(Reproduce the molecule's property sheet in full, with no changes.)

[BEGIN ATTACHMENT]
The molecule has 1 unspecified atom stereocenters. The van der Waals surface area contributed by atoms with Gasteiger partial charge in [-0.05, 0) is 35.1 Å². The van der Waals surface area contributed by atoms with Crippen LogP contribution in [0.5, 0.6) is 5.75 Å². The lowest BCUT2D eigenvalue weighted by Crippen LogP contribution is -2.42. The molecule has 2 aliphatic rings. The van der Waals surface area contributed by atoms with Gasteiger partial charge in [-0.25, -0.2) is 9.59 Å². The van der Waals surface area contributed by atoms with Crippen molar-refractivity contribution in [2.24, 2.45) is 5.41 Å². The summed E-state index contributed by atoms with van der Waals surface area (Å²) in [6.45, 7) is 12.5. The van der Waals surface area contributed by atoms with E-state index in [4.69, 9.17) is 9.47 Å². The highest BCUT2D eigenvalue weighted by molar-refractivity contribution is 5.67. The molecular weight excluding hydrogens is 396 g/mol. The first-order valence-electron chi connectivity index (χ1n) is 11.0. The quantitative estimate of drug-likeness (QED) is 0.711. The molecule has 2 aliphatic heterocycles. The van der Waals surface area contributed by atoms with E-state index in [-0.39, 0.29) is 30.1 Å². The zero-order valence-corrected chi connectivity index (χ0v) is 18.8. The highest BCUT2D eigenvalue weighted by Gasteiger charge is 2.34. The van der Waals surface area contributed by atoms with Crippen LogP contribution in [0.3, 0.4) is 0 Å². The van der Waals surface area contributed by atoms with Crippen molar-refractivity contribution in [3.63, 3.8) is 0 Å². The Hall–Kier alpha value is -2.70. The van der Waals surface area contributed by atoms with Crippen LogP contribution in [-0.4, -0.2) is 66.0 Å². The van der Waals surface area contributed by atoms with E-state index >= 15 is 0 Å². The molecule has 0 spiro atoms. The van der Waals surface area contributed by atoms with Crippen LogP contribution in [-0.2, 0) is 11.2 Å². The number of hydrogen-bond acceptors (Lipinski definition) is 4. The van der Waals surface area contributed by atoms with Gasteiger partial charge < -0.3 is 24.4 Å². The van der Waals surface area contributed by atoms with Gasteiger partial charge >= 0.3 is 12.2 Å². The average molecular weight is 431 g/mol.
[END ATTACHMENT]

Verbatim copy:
The molecule has 1 unspecified atom stereocenters. The van der Waals surface area contributed by atoms with Gasteiger partial charge in [-0.05, 0) is 35.1 Å². The van der Waals surface area contributed by atoms with Crippen LogP contribution in [0.5, 0.6) is 5.75 Å². The lowest BCUT2D eigenvalue weighted by Crippen LogP contribution is -2.42. The molecule has 2 aliphatic rings. The van der Waals surface area contributed by atoms with Gasteiger partial charge in [-0.25, -0.2) is 9.59 Å². The van der Waals surface area contributed by atoms with Crippen molar-refractivity contribution in [2.24, 2.45) is 5.41 Å². The summed E-state index contributed by atoms with van der Waals surface area (Å²) in [6.45, 7) is 12.5. The van der Waals surface area contributed by atoms with E-state index in [4.69, 9.17) is 9.47 Å². The highest BCUT2D eigenvalue weighted by molar-refractivity contribution is 5.67. The molecular weight excluding hydrogens is 396 g/mol. The first-order valence-electron chi connectivity index (χ1n) is 11.0. The quantitative estimate of drug-likeness (QED) is 0.711. The molecule has 2 aliphatic heterocycles. The van der Waals surface area contributed by atoms with E-state index in [-0.39, 0.29) is 30.1 Å². The zero-order valence-corrected chi connectivity index (χ0v) is 18.8. The highest BCUT2D eigenvalue weighted by Gasteiger charge is 2.34. The van der Waals surface area contributed by atoms with Crippen LogP contribution in [0.3, 0.4) is 0 Å². The van der Waals surface area contributed by atoms with Crippen molar-refractivity contribution in [3.63, 3.8) is 0 Å². The Hall–Kier alpha value is -2.70. The van der Waals surface area contributed by atoms with Crippen LogP contribution in [-0.4, -0.2) is 66.0 Å². The van der Waals surface area contributed by atoms with E-state index >= 15 is 0 Å². The molecule has 0 spiro atoms. The van der Waals surface area contributed by atoms with Crippen LogP contribution in [-0.2, 0) is 11.2 Å². The number of hydrogen-bond acceptors (Lipinski definition) is 4. The van der Waals surface area contributed by atoms with Gasteiger partial charge < -0.3 is 24.4 Å². The van der Waals surface area contributed by atoms with Gasteiger partial charge >= 0.3 is 12.2 Å². The average molecular weight is 431 g/mol.